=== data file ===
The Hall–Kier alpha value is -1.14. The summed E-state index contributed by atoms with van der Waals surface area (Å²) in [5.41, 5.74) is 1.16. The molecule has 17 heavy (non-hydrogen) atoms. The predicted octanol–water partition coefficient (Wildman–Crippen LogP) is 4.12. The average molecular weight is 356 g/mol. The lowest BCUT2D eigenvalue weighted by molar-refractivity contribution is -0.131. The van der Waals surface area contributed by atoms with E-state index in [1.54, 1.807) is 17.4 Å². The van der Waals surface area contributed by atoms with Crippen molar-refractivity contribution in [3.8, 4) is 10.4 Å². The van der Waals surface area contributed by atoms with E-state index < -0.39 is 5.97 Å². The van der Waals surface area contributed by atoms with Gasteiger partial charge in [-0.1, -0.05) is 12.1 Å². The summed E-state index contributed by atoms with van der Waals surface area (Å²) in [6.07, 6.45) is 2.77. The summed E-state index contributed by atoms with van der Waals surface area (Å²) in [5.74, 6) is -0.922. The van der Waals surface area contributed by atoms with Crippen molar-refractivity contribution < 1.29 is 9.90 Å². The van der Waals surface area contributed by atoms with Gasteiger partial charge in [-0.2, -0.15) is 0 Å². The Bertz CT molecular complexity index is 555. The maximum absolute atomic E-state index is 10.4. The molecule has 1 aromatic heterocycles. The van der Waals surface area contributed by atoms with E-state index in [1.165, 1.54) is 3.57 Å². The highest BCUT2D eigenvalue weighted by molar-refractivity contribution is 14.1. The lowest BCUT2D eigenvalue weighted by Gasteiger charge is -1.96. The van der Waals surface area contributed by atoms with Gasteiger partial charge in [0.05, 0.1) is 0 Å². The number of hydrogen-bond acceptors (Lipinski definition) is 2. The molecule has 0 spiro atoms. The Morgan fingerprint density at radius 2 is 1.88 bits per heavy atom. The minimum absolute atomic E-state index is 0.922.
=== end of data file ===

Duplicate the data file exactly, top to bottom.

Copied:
The Hall–Kier alpha value is -1.14. The summed E-state index contributed by atoms with van der Waals surface area (Å²) in [5.41, 5.74) is 1.16. The molecule has 17 heavy (non-hydrogen) atoms. The predicted octanol–water partition coefficient (Wildman–Crippen LogP) is 4.12. The average molecular weight is 356 g/mol. The lowest BCUT2D eigenvalue weighted by molar-refractivity contribution is -0.131. The van der Waals surface area contributed by atoms with E-state index in [1.54, 1.807) is 17.4 Å². The van der Waals surface area contributed by atoms with Crippen molar-refractivity contribution in [3.8, 4) is 10.4 Å². The van der Waals surface area contributed by atoms with E-state index < -0.39 is 5.97 Å². The van der Waals surface area contributed by atoms with Gasteiger partial charge in [-0.1, -0.05) is 12.1 Å². The summed E-state index contributed by atoms with van der Waals surface area (Å²) in [6.07, 6.45) is 2.77. The summed E-state index contributed by atoms with van der Waals surface area (Å²) in [5.74, 6) is -0.922. The van der Waals surface area contributed by atoms with Crippen molar-refractivity contribution < 1.29 is 9.90 Å². The van der Waals surface area contributed by atoms with Gasteiger partial charge in [-0.2, -0.15) is 0 Å². The Bertz CT molecular complexity index is 555. The maximum absolute atomic E-state index is 10.4. The molecule has 1 aromatic heterocycles. The van der Waals surface area contributed by atoms with E-state index in [1.165, 1.54) is 3.57 Å². The highest BCUT2D eigenvalue weighted by molar-refractivity contribution is 14.1. The lowest BCUT2D eigenvalue weighted by Gasteiger charge is -1.96. The van der Waals surface area contributed by atoms with Gasteiger partial charge in [0.05, 0.1) is 0 Å². The number of hydrogen-bond acceptors (Lipinski definition) is 2. The molecule has 0 spiro atoms. The Morgan fingerprint density at radius 2 is 1.88 bits per heavy atom. The minimum absolute atomic E-state index is 0.922.